Dan McFarland set to renew battle with old ‘hero’ Richard Cockerill

Ulster coach locked horns with Edinburgh counterpart as a player and will relish their head to head this weekend

Richard Cockerill in his pomp with Leicester. Picture: Jamie McDonald/ALLSPORT
Richard Cockerill in his pomp with Leicester. Picture: Jamie McDonald/ALLSPORT

Dan McFarland regards Richard Cockerill among one of his rugby heroes and the ex-prop relishes memories of front-row battles with the former Leicester and England hooker in the late 1990s.

McFarland was at Richmond, then in the English top flight, and had a few games against the great Tigers team of that era and while many erstwhile opponents have described facing Cockerill on the pitch as a pretty uncomfortable experience to put it mildly, the Ulster coach smiles and says: “I really enjoyed it.

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“I would only have been a young fella then, he’s a lot older than me,” he added. At 48 he is in fact just a year younger than his counterpart in Saturday evening’s Guinness Pro14 semi-final between their two teams at BT Murrayfield.

Ulster head coach Dan McFarland locked horns with Richard Cockerill in their playing days. Picture: Charles McQuillan/Getty Images

“I wouldn’t have been anywhere near the stature of him and his cohorts,” McFarland continued. “To the point I’m not sure Cockers would remember playing against me.

“I do remember playing against them, at Welford Road on a number of occasions and at Richmond at the Athletic Ground there. I think my favourite game against them was the quarter-final of the Tetley Bitter Cup when we beat them at Reading [in February 1999, before losing to Newcastle Falcons in the semi-finals, who in turn lost to Wasps in the final].

“I really enjoyed playing in that game. Against what basically would have been heroes of mine as I was watching rugby. When I say it wasn’t horrible I’m not saying it wasn’t tough. By God it was tough. But it was a fantastic experience.”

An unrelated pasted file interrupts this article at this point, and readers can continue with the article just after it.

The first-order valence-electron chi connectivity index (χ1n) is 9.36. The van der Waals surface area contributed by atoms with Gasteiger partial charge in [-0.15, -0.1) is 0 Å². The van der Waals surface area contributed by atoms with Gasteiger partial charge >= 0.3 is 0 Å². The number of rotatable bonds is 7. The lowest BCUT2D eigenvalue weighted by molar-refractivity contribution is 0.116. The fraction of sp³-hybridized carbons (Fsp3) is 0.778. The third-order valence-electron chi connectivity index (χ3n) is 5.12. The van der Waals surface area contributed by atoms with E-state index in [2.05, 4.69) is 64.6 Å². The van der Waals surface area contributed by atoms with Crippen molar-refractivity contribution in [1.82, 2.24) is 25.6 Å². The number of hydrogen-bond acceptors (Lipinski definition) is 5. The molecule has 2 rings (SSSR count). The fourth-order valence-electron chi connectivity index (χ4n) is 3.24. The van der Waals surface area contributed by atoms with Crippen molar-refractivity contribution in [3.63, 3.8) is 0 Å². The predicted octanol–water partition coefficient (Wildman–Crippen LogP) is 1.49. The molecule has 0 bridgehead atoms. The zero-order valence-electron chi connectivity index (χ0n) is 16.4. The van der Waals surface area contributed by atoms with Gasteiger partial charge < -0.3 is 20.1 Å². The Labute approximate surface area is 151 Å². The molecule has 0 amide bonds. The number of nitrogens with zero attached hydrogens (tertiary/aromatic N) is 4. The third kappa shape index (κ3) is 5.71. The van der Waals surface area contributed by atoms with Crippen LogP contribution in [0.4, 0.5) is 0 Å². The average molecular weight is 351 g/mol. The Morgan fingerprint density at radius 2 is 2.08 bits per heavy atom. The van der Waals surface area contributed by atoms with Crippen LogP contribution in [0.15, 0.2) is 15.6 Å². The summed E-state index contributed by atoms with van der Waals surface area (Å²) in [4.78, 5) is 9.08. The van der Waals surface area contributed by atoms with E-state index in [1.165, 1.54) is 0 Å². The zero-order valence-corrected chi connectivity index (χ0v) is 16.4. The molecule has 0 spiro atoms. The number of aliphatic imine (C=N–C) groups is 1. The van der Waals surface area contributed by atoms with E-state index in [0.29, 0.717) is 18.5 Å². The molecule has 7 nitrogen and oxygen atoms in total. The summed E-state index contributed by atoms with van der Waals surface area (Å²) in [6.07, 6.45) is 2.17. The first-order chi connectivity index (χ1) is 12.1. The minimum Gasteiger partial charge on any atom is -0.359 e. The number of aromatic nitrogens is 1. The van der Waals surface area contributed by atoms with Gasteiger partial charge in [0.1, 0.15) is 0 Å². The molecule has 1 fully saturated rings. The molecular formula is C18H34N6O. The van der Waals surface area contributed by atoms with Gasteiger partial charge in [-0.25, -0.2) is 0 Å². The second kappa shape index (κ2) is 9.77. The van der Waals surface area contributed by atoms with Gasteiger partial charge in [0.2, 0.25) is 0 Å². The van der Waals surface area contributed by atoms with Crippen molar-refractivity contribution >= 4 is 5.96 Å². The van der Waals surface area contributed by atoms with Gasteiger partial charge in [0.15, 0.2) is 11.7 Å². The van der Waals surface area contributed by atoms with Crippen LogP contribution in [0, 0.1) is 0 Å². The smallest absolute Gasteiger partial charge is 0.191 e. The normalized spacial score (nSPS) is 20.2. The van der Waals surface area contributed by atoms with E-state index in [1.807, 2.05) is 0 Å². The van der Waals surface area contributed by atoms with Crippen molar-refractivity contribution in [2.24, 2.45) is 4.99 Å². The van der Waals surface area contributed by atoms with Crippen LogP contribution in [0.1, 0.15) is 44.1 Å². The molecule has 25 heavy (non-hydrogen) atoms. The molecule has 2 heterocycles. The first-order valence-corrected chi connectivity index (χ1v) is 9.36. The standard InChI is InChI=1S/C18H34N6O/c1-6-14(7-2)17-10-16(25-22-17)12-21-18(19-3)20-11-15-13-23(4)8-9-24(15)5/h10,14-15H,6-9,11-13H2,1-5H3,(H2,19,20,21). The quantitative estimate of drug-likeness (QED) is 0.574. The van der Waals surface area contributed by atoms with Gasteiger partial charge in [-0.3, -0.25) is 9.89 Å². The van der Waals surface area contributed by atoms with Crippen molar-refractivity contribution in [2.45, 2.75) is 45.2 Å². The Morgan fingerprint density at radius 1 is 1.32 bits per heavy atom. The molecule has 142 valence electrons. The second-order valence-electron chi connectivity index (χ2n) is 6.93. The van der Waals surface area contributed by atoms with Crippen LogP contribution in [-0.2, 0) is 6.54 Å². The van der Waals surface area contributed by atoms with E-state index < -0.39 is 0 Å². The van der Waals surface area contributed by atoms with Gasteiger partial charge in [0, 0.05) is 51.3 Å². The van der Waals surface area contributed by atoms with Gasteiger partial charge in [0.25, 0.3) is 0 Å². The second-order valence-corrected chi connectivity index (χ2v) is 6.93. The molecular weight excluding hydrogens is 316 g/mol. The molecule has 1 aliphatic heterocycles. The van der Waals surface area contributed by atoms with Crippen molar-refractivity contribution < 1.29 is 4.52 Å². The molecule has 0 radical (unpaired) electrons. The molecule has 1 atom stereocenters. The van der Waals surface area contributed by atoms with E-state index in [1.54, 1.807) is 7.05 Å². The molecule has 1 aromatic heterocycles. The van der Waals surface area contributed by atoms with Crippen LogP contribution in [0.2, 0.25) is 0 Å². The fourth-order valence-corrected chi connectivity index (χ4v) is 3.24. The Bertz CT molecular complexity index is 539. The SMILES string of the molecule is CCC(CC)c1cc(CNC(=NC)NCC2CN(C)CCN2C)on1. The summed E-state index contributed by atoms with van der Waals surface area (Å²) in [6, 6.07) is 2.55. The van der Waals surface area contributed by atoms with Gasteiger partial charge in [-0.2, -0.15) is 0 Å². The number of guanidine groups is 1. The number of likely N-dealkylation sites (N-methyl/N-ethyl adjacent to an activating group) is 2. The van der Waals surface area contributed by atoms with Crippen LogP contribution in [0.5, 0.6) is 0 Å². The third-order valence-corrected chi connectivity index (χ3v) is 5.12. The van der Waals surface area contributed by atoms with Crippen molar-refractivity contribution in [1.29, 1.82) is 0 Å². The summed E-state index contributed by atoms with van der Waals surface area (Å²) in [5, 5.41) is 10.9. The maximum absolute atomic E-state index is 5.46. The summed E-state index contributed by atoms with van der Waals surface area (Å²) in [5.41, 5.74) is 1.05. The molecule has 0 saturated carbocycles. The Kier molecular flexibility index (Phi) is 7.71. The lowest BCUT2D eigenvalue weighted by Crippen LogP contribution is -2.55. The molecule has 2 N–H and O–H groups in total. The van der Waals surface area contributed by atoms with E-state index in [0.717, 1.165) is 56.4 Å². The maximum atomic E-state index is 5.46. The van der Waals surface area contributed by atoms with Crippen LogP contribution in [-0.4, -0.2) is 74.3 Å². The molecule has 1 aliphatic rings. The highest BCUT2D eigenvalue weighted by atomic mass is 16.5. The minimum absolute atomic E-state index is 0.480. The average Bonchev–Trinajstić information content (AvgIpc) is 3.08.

McFarland left south-west London not long after that match as Richmond, and co-tenants of the Athletic Ground London Scottish faced financial difficulties and a plunge back into amateurism, and left for France where he played for Stade Francais.

He eventually ended up in the west of Ireland playing for Connacht where he transitioned from playing to coaching, earning recognition for his work with Ireland under-20s, Emerging Ireland and the international ‘A’ team Irish Wolfhounds before becoming head coach at Connacht. He spent three years in Scotland, replacing Shade Munro as Glasgow Warriors forwards coach before following Gregor Townsend to the national set-up. Ulster came calling a year later.

McFarland isn’t the only Scottish link at the Irish province as managing director Jonny Petrie crossed the Irish Sea to become Ulster chief executive, joined by Edinburgh assistant coach Roddy Grant.

The Englishman doesn’t believe it brings any extra insight into Saturday’s match.

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“As much as we as coaches would like to think we’re the geniuses behind the manufacturing of performances in semi-finals it’s not the case,” he said. “You don’t really need to have the inside information to know what Edinburgh are about and what they’ve got on the pitch. The inside information we have maybe helps a little bit but not really.”

For his part, Cockerill said: “Roddy was my assistant and forwards coach for two years. And Dan was Scotland forwards coach who sat in at our meetings and watched many of our training sessions so he knows what is coming.

“It doesn’t take a genius to work out what is coming from a team I coach. They are good guys, they have players and are a good club. There is a lot to like about Ulster rugby. They have nicked plenty of intellect from Edinburgh, nicked the MD, the forwards coach, the head of communications! What else do they want to take from us? Dan is a good English coach like myself so let’s get into it.”

McFarland was happy to keep the mutual appreciation society going. “Oh look, excellent,” he said when asked to assess the strides made by Edinburgh under Cockerill. “You could legitimately say they and Leinster have been the stand-out teams in our competition this year.” Changed days from when McFarland was in Scotland before Cockerill got a grip of the underperforming capital side.

“I never really thought of Edinburgh as a basket case,” he said. “Before Cockers came in there was a bit of discovering their own identity and what they wanted to be. As with everything that’s always a journey. There were good steps made and then Cockers came in and gave them a very definitive identity.”

One disappointment of Cockerill’s tenure has been the record in knock-out games. Four defeats, including three at home, in the Challenge Cup to Cardiff and La Rochelle, away to Munster in the Pro14 quarter-finals and the same side at home in the Heineken Champions Cup last eight.

“It’s time for us to step up,” said the Edinburgh coach.

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